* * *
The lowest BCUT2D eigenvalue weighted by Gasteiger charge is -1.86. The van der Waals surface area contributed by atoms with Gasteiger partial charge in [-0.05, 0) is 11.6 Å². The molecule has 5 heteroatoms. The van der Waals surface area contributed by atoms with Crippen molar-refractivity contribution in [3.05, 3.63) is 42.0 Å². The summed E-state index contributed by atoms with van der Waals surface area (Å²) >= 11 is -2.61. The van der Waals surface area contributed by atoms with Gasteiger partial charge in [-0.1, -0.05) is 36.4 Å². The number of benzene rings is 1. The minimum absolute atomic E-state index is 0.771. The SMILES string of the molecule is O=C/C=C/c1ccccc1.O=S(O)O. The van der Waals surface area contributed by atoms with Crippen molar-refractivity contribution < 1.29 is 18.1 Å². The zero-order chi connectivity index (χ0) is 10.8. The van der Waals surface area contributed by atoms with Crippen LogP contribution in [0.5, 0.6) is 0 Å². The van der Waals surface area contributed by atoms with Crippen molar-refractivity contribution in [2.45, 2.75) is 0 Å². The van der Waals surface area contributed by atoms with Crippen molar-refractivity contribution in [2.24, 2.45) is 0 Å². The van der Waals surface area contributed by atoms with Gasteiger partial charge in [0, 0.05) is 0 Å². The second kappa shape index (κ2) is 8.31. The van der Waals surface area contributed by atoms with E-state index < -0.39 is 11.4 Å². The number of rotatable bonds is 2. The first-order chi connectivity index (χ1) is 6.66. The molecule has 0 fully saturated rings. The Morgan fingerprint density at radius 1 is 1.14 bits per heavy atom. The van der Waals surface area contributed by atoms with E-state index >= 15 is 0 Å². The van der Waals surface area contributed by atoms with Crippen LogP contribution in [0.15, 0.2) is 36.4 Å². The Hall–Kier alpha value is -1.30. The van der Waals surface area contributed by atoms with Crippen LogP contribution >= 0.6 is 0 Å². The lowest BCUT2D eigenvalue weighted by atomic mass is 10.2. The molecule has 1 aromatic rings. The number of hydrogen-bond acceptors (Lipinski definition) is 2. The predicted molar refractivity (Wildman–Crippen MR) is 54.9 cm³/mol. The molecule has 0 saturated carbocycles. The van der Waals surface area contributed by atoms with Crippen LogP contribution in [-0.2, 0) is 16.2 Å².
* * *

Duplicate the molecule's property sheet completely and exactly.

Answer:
The lowest BCUT2D eigenvalue weighted by Gasteiger charge is -1.86. The van der Waals surface area contributed by atoms with Gasteiger partial charge in [-0.05, 0) is 11.6 Å². The molecule has 5 heteroatoms. The van der Waals surface area contributed by atoms with Crippen molar-refractivity contribution in [3.05, 3.63) is 42.0 Å². The summed E-state index contributed by atoms with van der Waals surface area (Å²) >= 11 is -2.61. The van der Waals surface area contributed by atoms with Gasteiger partial charge in [-0.1, -0.05) is 36.4 Å². The number of benzene rings is 1. The minimum absolute atomic E-state index is 0.771. The SMILES string of the molecule is O=C/C=C/c1ccccc1.O=S(O)O. The van der Waals surface area contributed by atoms with Crippen molar-refractivity contribution < 1.29 is 18.1 Å². The zero-order chi connectivity index (χ0) is 10.8. The van der Waals surface area contributed by atoms with Crippen LogP contribution in [0.5, 0.6) is 0 Å². The van der Waals surface area contributed by atoms with Crippen molar-refractivity contribution in [2.45, 2.75) is 0 Å². The van der Waals surface area contributed by atoms with Crippen molar-refractivity contribution in [2.24, 2.45) is 0 Å². The van der Waals surface area contributed by atoms with Gasteiger partial charge in [0, 0.05) is 0 Å². The second kappa shape index (κ2) is 8.31. The van der Waals surface area contributed by atoms with E-state index < -0.39 is 11.4 Å². The number of rotatable bonds is 2. The first-order chi connectivity index (χ1) is 6.66. The molecule has 0 fully saturated rings. The Morgan fingerprint density at radius 1 is 1.14 bits per heavy atom. The van der Waals surface area contributed by atoms with E-state index >= 15 is 0 Å². The van der Waals surface area contributed by atoms with Crippen LogP contribution in [0.15, 0.2) is 36.4 Å². The Hall–Kier alpha value is -1.30. The van der Waals surface area contributed by atoms with Crippen LogP contribution >= 0.6 is 0 Å². The lowest BCUT2D eigenvalue weighted by atomic mass is 10.2. The molecule has 1 aromatic rings. The number of hydrogen-bond acceptors (Lipinski definition) is 2. The predicted molar refractivity (Wildman–Crippen MR) is 54.9 cm³/mol. The molecule has 0 saturated carbocycles. The van der Waals surface area contributed by atoms with Crippen LogP contribution in [-0.2, 0) is 16.2 Å².